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Front. Public Health, 08 October 2020
Sec. Health Economics
This article is part of the Research Topic Healthcare Organization and Delivery Strategies, Models, and Cost Savings View all 6 articles

Combining Microfinance and Health in Reducing Poverty-Driven Healthcare Costs: Evidence From the Philippines

  • 1Graduate Research Studies, University of Southern Queensland, Toowoomba, QLD, Australia
  • 2Graduate Research Studies, Jose Rizal University, National Capital Region, Mandaluyong, Philippines
  • 3School of Commerce, Center for Health Research, University of Southern Queensland, Toowoomba, QLD, Australia
  • 4Centre for Applied Health Economics, Griffith University, Brisbane, QLD, Australia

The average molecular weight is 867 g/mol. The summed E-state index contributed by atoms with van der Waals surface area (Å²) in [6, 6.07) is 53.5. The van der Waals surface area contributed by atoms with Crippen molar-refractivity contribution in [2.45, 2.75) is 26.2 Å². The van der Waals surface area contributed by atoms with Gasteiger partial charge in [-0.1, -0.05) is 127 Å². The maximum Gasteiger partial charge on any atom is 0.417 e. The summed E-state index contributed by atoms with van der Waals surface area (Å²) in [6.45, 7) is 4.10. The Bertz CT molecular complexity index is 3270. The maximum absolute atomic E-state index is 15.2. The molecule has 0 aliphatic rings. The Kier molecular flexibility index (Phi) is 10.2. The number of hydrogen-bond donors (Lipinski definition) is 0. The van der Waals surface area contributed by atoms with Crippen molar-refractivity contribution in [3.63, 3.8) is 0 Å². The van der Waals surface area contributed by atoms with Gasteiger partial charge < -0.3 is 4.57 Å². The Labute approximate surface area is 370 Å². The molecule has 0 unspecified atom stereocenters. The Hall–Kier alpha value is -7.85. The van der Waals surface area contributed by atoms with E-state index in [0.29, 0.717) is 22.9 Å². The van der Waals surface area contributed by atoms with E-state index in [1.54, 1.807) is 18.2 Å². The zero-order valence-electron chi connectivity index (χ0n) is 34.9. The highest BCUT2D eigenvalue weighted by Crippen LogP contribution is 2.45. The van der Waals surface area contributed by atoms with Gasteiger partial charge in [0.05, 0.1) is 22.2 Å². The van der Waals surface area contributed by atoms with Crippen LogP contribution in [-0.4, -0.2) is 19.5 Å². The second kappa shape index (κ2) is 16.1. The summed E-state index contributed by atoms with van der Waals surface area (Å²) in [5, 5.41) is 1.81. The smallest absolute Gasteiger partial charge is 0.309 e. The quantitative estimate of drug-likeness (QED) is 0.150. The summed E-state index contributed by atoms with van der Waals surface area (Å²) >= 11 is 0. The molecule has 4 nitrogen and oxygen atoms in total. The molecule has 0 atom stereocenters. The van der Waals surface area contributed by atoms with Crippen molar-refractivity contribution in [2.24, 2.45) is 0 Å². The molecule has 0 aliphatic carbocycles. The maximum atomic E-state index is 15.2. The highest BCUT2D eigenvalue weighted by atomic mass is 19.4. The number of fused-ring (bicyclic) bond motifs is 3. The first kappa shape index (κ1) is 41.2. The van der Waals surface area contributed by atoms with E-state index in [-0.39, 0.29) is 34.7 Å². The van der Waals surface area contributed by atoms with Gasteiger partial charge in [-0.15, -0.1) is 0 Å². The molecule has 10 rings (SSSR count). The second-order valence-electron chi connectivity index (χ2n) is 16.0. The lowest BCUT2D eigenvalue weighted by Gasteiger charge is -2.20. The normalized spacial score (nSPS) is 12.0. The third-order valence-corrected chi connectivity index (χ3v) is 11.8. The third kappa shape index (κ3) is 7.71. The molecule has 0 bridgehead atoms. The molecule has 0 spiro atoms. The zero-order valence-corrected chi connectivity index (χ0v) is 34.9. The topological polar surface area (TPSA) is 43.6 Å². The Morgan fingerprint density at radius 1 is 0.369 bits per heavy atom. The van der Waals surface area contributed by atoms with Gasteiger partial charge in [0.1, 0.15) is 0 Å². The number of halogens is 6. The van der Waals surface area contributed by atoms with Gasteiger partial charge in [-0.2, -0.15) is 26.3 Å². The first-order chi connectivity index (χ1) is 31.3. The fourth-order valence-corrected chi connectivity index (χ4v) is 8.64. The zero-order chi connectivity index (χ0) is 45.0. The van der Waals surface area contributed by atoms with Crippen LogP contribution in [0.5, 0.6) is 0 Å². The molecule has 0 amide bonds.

The role of microfinance in alleviating poverty and poor health is significant. Its health programs have been shown to improve healthcare utilization and strengthen a healthcare system. In the Philippines, microfinance's widespread presence is seen as instrumental in achieving the objectives of Healthy Philippines 2022, particularly in reducing poverty-driven healthcare costs. However, little is known on how microfinance can reduce the cost of healthcare services and treatment. Also, few studies that consider the practice of integrated microfinance and health programs in the Philippines have been seen. Secondary data was used to explore the structure and function of microfinance and health initiatives and their influence in mitigating healthcare costs. A review criterion was developed to examine the data using the three key elements identified in Ruducha and Jadhav's framework: organisational arrangement, health products and health outcomes. Findings revealed that most health initiatives are delivered through partnerships and collaboration, could favour a reduction in healthcare costs and protection from out-of-pocket health expenditure. They are designed to operate in three structures—subsidised or outreach, microinsurance and health loans, and patronage refunds. The cooperative's business venture providing pharmaceuticals facilitated access to affordable medicine and offered its members financial viability. Health loans and microinsurance also offered healthcare cost reductions; however, uptakes are low. The study found no data to assess the output of the completed health initiatives. More studies that will evaluate the integrated MFI health initiatives are recommended to further identify gaps, outcomes, or impacts of the program.